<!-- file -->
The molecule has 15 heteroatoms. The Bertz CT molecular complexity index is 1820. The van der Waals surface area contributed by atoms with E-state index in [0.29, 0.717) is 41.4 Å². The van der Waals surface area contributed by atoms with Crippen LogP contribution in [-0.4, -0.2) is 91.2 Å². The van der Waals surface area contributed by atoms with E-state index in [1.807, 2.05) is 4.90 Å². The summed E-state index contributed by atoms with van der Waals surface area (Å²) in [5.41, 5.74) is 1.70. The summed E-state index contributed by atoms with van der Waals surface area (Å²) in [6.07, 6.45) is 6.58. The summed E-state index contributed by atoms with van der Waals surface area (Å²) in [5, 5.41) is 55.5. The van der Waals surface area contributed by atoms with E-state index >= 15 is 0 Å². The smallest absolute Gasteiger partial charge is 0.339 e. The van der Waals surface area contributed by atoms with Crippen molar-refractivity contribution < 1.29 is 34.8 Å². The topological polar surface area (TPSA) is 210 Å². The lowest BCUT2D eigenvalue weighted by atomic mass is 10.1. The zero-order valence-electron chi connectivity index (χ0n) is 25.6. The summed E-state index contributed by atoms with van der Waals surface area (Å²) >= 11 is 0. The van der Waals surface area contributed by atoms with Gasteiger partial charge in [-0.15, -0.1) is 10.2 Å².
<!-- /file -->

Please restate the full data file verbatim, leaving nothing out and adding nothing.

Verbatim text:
The molecule has 15 heteroatoms. The Bertz CT molecular complexity index is 1820. The van der Waals surface area contributed by atoms with E-state index in [0.29, 0.717) is 41.4 Å². The van der Waals surface area contributed by atoms with Crippen LogP contribution in [-0.4, -0.2) is 91.2 Å². The van der Waals surface area contributed by atoms with E-state index in [1.807, 2.05) is 4.90 Å². The summed E-state index contributed by atoms with van der Waals surface area (Å²) in [5.41, 5.74) is 1.70. The summed E-state index contributed by atoms with van der Waals surface area (Å²) in [6.07, 6.45) is 6.58. The summed E-state index contributed by atoms with van der Waals surface area (Å²) in [5, 5.41) is 55.5. The van der Waals surface area contributed by atoms with E-state index >= 15 is 0 Å². The smallest absolute Gasteiger partial charge is 0.339 e. The van der Waals surface area contributed by atoms with Crippen molar-refractivity contribution < 1.29 is 34.8 Å². The topological polar surface area (TPSA) is 210 Å². The lowest BCUT2D eigenvalue weighted by atomic mass is 10.1. The zero-order valence-electron chi connectivity index (χ0n) is 25.6. The summed E-state index contributed by atoms with van der Waals surface area (Å²) >= 11 is 0. The van der Waals surface area contributed by atoms with Gasteiger partial charge in [-0.15, -0.1) is 10.2 Å².